But by the mid-1990s, the typewriter was on its way out in India. Godrej — which once advertised that its durable machine "makes a good secretary a great one" — lasted longer than competitors by increasing exports as foreign makers dropped out.
Many typists began to pick up computer skills as manual dealers diversified into selling fax and photocopy machines.
"Two years ago, when a customer said he got our name from Google, I asked him, 'What's a Google?'" said Palta, in a shop filled floor to ceiling with manual typewriters stored like shelved books. "But we have to move with the times, and I now use computers."
The decline accelerated when the 2008 global financial crisis hit, and in October 2009 Godrej switched its last production line over to refrigerators, an easy decision financially, company officials said, but emotionally difficult.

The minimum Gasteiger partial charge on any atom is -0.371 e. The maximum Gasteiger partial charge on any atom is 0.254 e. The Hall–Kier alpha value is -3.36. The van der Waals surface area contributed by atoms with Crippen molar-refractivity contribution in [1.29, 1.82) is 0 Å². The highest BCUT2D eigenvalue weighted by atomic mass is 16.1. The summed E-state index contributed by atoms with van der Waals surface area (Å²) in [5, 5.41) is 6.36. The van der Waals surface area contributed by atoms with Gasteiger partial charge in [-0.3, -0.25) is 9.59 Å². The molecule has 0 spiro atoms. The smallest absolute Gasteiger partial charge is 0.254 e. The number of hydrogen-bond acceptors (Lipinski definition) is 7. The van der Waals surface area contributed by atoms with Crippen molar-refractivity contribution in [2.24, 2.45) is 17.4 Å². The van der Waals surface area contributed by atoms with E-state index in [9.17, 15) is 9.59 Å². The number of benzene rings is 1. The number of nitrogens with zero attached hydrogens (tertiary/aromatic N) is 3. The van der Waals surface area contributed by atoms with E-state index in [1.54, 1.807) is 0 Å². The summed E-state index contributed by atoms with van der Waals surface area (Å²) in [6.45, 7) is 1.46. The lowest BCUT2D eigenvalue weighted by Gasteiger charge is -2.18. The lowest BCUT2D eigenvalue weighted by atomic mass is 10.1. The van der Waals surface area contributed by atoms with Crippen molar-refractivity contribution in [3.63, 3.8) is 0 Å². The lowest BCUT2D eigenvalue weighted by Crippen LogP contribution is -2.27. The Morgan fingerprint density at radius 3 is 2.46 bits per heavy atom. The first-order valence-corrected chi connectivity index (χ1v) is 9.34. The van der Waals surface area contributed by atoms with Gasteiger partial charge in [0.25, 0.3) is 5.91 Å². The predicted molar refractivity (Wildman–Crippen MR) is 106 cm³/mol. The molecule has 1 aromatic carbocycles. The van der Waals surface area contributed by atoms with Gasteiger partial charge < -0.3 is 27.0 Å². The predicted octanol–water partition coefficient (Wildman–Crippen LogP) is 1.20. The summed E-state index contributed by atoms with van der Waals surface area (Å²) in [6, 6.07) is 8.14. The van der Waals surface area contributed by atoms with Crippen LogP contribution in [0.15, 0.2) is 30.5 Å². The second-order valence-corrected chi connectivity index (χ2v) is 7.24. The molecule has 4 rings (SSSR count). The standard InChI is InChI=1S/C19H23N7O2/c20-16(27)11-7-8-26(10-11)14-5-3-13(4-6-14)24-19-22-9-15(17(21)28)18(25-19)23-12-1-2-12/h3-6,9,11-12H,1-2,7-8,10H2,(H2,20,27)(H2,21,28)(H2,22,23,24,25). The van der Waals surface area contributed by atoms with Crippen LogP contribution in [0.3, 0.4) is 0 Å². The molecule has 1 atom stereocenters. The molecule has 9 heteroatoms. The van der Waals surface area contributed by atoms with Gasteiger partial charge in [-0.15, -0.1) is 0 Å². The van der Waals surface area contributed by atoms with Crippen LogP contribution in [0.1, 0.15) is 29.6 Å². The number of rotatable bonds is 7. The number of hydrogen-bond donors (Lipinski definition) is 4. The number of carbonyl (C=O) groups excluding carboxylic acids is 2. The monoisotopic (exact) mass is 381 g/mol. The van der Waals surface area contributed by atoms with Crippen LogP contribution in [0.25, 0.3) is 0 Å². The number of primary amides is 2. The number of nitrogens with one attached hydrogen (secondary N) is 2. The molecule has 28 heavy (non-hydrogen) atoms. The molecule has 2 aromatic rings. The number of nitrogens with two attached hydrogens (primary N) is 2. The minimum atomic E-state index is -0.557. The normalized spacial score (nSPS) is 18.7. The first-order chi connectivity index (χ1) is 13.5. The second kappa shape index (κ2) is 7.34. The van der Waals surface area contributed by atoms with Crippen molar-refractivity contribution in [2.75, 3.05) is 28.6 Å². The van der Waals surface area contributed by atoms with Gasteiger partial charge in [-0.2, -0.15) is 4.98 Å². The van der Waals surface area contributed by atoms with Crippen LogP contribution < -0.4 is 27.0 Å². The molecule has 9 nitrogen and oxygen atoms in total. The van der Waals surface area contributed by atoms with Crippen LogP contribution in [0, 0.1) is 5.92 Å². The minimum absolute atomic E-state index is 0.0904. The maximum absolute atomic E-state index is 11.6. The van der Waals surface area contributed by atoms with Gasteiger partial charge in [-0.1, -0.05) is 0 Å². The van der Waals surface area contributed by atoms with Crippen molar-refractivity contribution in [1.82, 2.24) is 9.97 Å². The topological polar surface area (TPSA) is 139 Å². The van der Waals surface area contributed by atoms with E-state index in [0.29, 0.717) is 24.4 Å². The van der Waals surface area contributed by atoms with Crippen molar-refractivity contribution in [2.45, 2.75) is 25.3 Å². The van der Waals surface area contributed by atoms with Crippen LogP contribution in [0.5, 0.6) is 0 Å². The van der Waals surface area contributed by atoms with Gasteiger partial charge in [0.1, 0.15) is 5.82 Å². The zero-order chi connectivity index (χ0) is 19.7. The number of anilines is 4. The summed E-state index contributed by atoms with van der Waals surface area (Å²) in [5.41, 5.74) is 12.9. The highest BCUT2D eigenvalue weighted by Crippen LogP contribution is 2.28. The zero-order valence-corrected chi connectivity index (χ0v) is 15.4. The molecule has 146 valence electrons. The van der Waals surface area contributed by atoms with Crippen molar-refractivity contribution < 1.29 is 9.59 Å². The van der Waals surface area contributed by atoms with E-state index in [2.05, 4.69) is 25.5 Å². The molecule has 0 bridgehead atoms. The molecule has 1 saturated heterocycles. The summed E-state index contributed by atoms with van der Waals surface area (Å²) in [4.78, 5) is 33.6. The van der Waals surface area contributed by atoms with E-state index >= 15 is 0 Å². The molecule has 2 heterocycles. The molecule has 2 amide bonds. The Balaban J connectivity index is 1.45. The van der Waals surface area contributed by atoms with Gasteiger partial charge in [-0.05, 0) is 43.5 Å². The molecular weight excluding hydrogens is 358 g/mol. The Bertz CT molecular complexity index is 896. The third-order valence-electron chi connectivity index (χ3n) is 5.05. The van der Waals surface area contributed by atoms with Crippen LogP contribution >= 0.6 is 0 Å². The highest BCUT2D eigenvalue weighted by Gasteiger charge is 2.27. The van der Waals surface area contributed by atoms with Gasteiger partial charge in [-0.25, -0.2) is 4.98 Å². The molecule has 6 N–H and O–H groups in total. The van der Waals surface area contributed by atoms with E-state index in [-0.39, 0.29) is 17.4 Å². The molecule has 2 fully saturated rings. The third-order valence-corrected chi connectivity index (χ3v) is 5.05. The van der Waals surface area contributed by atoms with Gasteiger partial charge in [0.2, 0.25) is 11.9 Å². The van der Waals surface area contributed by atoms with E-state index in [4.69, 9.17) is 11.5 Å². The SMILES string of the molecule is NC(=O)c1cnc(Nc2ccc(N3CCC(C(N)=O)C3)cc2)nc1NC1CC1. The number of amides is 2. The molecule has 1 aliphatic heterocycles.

The conservative family-owned company ended the era without fanfare. Most media noticed only this year when Godrej happened to mention it had only a few remaining machines.
"If we'd realized the interest, we'd have made a big splash at the time," said Milind Dukle, the company's operations general manager.
Now Godrej has announced that it is selling off its last few hundred machines, sparking a string of obituaries mourning the loss of that satisfying "ting" at the end of each line.
Even so, some aficionados hope there are enough spare parts and ribbons floating around to keep Indian typewriters tip-tip-tipping for years, hardly the first time they've defied expectations. Dukle recalls that at the time he joined Godrej, people already were saying the machines had only a few years left. "That was two decades ago," he said.
"The computer is lifeless, but there's a sheer joy in manual typing," said Jain, the record-holder. "It's a kind of music.
"Bicycles survived after cars. Why not typewriters? Let there be free choice, I say."